More than 750 million people worldwide lack electricity, and energy poverty is a powerful driver of economic and health inequality. Although Mr. Bloomberg’s investment is meant to combat climate change, Ms. Ogunbiyi said the funds could also help address a variety of crises caused or worsened by the lack of electricity, among them food scarcity and poor medical care.
“It’s important to understand that this is a crisis on its own,” she said. “People not having access to electricity or clean cooking isn’t an inconvenience. It’s the difference between life and death for a lot of people, and it needs to be treated as an emergency.”
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Total investments in clean energy in developing countries were less than $150 billion in 2020, according to a June 2021 International Energy Agency report, which warned that, by the end of the decade, such financing needed to be more than $1 trillion per year to put the world on track to reach net-zero emissions by 2050.
Ms. Ogunbiyi said that as Sustainable Energy for All and other organizations work with the 10 countries to create energy transition plans or update existing ones, they would encourage the countries’ leaders to sign “no new coal” pledges.
The idea behind the type of investment Mr. Bloomberg is making is that a philanthropic organization like his takes on the biggest risk early in a project that decision makers might otherwise be skeptical about, and if it works, the project will become attractive to conventional investors later, said Rachel Kyte, dean of the Fletcher School at Tufts University and a former chief executive of Sustainable Energy for All.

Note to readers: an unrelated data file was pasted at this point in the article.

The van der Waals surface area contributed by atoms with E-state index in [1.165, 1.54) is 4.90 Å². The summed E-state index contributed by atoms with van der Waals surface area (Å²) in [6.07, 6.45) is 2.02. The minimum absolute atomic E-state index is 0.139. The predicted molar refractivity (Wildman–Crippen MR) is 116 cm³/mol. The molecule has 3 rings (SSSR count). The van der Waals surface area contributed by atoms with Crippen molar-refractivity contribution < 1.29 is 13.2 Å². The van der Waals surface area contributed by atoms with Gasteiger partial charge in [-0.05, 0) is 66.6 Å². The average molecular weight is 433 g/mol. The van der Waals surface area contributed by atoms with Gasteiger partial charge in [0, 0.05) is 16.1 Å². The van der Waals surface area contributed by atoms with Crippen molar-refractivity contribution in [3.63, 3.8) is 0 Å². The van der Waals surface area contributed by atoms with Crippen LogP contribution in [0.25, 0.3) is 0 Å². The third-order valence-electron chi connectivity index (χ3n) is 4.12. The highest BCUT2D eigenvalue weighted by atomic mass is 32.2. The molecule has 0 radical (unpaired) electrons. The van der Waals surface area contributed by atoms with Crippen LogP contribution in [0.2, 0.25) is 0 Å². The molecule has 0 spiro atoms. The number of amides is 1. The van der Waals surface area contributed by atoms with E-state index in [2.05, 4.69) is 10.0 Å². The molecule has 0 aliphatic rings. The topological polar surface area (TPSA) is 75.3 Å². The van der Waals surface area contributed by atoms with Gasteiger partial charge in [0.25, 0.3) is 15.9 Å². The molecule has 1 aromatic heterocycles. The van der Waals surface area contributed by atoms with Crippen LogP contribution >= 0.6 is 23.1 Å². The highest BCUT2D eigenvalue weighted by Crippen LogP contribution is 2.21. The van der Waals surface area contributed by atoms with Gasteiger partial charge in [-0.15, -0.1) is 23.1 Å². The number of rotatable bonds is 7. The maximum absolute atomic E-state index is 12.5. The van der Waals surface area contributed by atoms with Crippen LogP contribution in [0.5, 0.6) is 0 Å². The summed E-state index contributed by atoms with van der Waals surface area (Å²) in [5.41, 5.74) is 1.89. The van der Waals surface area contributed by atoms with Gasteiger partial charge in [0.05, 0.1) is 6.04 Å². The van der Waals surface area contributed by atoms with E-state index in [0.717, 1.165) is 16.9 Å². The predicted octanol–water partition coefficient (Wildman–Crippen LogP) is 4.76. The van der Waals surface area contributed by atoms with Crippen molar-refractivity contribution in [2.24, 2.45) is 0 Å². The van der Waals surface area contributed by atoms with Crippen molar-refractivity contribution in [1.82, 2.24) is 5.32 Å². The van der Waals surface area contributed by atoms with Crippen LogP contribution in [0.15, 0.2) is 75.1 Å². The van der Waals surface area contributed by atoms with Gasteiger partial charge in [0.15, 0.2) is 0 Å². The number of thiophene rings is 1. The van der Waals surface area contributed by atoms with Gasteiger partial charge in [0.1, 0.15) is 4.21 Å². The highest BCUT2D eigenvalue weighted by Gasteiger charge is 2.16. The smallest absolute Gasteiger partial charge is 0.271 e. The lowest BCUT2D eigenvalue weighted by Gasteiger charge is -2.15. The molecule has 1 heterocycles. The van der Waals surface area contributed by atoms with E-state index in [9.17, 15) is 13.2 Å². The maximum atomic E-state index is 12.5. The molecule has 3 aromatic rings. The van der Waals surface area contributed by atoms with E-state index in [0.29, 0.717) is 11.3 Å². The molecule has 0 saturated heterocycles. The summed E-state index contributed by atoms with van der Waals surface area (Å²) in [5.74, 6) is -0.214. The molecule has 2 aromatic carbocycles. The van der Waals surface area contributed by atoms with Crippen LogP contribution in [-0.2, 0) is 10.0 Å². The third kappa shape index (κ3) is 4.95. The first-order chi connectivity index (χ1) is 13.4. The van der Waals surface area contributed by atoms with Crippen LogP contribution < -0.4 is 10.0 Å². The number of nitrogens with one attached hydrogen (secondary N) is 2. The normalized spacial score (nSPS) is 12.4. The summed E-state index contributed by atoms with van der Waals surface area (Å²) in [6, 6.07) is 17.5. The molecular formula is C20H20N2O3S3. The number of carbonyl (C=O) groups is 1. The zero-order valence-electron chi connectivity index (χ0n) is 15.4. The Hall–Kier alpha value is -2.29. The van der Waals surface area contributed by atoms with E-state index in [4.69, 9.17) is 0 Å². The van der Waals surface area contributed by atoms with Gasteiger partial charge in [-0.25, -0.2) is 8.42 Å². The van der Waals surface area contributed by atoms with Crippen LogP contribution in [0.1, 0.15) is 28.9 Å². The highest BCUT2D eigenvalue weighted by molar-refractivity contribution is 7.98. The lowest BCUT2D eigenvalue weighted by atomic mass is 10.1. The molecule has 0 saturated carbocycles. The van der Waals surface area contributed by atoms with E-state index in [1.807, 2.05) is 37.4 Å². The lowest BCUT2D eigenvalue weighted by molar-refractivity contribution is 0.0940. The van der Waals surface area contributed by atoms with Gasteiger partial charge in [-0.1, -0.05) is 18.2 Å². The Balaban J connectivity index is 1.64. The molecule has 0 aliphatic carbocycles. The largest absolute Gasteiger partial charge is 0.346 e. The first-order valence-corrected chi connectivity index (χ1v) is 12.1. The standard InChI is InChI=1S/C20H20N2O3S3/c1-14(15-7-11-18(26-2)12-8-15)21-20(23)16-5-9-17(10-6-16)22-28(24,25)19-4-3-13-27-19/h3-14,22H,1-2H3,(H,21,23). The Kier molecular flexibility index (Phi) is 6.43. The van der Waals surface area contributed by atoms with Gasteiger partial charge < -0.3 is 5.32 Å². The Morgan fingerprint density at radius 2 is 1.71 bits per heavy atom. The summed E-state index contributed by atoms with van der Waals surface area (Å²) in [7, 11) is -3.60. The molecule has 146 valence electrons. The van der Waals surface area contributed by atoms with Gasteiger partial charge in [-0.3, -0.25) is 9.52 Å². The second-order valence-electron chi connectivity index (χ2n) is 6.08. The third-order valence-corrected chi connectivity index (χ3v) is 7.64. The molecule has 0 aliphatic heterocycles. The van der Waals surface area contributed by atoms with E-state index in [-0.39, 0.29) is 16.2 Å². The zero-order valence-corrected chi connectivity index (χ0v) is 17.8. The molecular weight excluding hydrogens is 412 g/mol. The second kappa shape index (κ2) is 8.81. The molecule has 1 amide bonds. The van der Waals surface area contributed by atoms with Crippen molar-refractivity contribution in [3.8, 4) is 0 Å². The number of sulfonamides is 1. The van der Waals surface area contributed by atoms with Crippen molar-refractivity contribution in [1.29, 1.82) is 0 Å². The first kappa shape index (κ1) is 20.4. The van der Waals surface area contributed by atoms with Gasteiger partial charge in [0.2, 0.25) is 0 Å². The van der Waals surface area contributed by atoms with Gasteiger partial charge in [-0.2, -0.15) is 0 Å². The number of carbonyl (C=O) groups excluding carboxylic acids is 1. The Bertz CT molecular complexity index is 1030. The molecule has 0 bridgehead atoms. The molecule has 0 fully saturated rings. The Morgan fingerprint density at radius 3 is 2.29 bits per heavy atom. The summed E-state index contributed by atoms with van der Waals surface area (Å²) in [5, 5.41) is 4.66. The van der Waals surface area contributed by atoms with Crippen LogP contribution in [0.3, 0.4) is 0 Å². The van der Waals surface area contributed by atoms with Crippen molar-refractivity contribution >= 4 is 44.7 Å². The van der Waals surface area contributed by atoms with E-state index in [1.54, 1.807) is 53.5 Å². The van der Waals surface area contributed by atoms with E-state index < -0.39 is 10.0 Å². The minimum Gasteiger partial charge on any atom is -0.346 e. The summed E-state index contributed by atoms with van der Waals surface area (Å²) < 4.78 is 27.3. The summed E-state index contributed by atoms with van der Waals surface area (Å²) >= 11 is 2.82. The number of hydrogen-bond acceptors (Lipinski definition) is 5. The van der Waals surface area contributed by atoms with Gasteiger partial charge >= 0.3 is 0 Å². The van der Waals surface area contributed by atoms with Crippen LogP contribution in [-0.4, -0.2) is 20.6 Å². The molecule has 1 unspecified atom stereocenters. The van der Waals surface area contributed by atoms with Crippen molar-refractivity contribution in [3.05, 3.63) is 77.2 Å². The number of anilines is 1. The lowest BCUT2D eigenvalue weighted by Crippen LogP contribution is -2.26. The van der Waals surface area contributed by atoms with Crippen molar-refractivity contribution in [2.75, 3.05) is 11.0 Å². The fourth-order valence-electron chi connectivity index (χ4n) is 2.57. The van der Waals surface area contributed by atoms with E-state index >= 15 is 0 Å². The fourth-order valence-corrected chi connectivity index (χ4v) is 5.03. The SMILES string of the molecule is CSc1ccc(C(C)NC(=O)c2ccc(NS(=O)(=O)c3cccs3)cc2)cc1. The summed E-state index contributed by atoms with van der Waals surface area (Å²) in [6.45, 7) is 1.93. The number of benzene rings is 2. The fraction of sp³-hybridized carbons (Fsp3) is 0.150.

Even if Mr. Bloomberg’s money can lower financial barriers, the political barriers remain formidable. The fossil fuel industry’s deep opposition to renewable energy development “is a huge obstacle,” said Tom Sanzillo, the director of financial analysis at the Institute for Energy Economics and Financial Analysis.
But what funding like Mr. Bloomberg’s can do is create foundations upon which a transition to renewable energy from fossil fuels becomes the smartest financial decision for companies. That means increasing the risk involved in fossil fuel development, Mr. Sanzillo said. It also means decreasing the risk involved in renewable energy development.
“I think that, overall, the market forces are on Bloomberg’s side,” Mr. Sanzillo said. “If he’d done this 10 years ago, I probably would’ve said it might not work. I think here you have a better wind at your back.”